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Pa. Steps Up Sales Tax Collection

Pennsylvania will collect sales tax from online retailers who maintain a physical presence in the state.

By Melissa Daniels | PA Independent

HARRISBURG — Gov. Tom Corbett‘s administration claims it will create no new taxes, but Pennsylvania wants to collect tens of millions of sales tax dollars from online shoppers this year.

As of Sept. 1, the state’s Department of Revenue requires certain online retailers to collect state sales tax. The deadline stemmed from increased enforcement the administration announced in December.

It wasn’t the law that changed, but how the state treated it.

But some say the state overstepped its boundaries. On the flip side, others say the state’s law doesn’t go far enough.

The sales tax applies to consumer transactions with online businesses with a “physical presence” — or nexus — in Pennsylvania. The physical presence includes distribution centers, staff or delivery trucks that come into the state, and those who advertise with in-state entities using sales- or clicked-based compensation methods.

The last point has some concerned the state is overreaching.

Steve DelBianco, executive director of e-commerce association The NetChoice Coalition, said the state’s implication that an advertising relationship establishes a physical presence is risky.

“Pennsylvania has been more aggressive than any other state in asserting that an out-of-state retailer has presence just because they’re paying a Pennsylvanian publisher or broadcaster,” DelBianco said.

And he argues Pennsylvania’s economy could suffer should companies pull advertising.

He also said Pennsylvania was unique in issuing this enforcement through the administration, rather than pursuing legislative action.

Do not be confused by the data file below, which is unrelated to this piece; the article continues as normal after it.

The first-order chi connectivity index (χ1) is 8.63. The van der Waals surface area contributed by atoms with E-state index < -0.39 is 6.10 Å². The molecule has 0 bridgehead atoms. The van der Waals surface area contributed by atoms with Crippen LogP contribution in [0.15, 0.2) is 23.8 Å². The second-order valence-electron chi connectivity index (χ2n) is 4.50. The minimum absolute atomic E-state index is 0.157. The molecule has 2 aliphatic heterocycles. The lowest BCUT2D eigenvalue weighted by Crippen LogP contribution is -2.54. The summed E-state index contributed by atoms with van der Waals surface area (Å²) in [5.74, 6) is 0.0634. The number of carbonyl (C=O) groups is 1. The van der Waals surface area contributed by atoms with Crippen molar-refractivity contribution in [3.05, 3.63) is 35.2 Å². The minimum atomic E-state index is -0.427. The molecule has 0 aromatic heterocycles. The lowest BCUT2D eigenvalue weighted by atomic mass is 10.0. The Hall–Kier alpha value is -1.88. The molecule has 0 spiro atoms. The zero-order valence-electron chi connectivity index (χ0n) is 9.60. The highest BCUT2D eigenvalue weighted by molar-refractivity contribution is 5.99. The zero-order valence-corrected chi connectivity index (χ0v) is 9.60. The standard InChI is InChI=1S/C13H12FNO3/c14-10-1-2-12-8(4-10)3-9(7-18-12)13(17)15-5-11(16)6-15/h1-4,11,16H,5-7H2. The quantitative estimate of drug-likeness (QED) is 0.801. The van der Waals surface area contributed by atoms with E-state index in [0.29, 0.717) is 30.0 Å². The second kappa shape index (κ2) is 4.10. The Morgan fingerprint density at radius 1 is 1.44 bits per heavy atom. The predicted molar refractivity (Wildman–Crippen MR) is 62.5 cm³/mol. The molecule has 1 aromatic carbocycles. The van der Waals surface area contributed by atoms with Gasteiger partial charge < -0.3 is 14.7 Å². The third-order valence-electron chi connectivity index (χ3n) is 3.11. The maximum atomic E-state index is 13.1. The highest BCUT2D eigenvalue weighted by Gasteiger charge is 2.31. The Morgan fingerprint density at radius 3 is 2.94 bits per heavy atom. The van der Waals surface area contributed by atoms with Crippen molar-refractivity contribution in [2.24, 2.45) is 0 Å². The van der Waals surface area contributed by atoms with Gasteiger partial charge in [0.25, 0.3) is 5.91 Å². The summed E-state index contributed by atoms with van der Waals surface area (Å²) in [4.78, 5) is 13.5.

But because the laws regarding what types of entities are subject to the tax were already on the books, the state only needed to announce its new enforcement.

Maia Warren, spokeswoman for the state Department of Revenue, said sale-or-click based advertising relationships constitute nexus, because the online retailer derives sales from the in-state entity.

“In such a situation, the remote seller and in-state entity are working together to consummate a sale that benefits both,” she said in an email. “This goes beyond traditional advertising relationships where an advertiser is paid a flat fee for running an ad.”

The state is determining which companies do fall under the newly enforced guidelines.

If the state finds a retailer who isn’t collecting the tax and should be, it can issue an assessment, audit lien or referral to a collection agency or the Office of Attorney General.

The state said it doesn’t have a total of how many businesses have complied so far. But it expects to collect more than $42 million this fiscal year from the 6 percent sales tax.

Allegheny and Philadelphia counties will see additional windfalls, with 1 percent and 2 percent additional local sales tax rates, respectively.

One notable result is Amazon, which operates with distribution facilities in Pennsylvania, will now comply with the tax.

Ron Barnes, vice president for state affairs with the global Direct Marking Association, said collecting the online sales tax shouldn’t be left up to the states. Congress should address this issue, he said.

“Every state chooses to do some new version or variance that makes it much, much more complicated for everyone to operate on a national basis,” he said.

Beyond the web of sales tax law, it comes down to borders and jurisdiction, he said. State tax collection, by constitutional law, cannot apply to those businesses who operate completely out of state.

Dan Hayward, spokesman for sales tax fairness advocacy group Pennsylvania Alliance for Main Street Fairness, said Pennsylvania’s law is a “step in the right direction” for catching up with online retailers. The state, he said, “did what was in their power to do.”

It’s unfair to brick and mortar businesses who have to charge sales tax, while online retailers do not, he said.

But if the sales tax is going to be fair, it needs to apply to all transactions, not just those with in-state nexus. That, he said, will take federal legislation, and only then will it be fair.

“The government shouldn’t pick winners and losers when it comes to the economy,” Hayward said.

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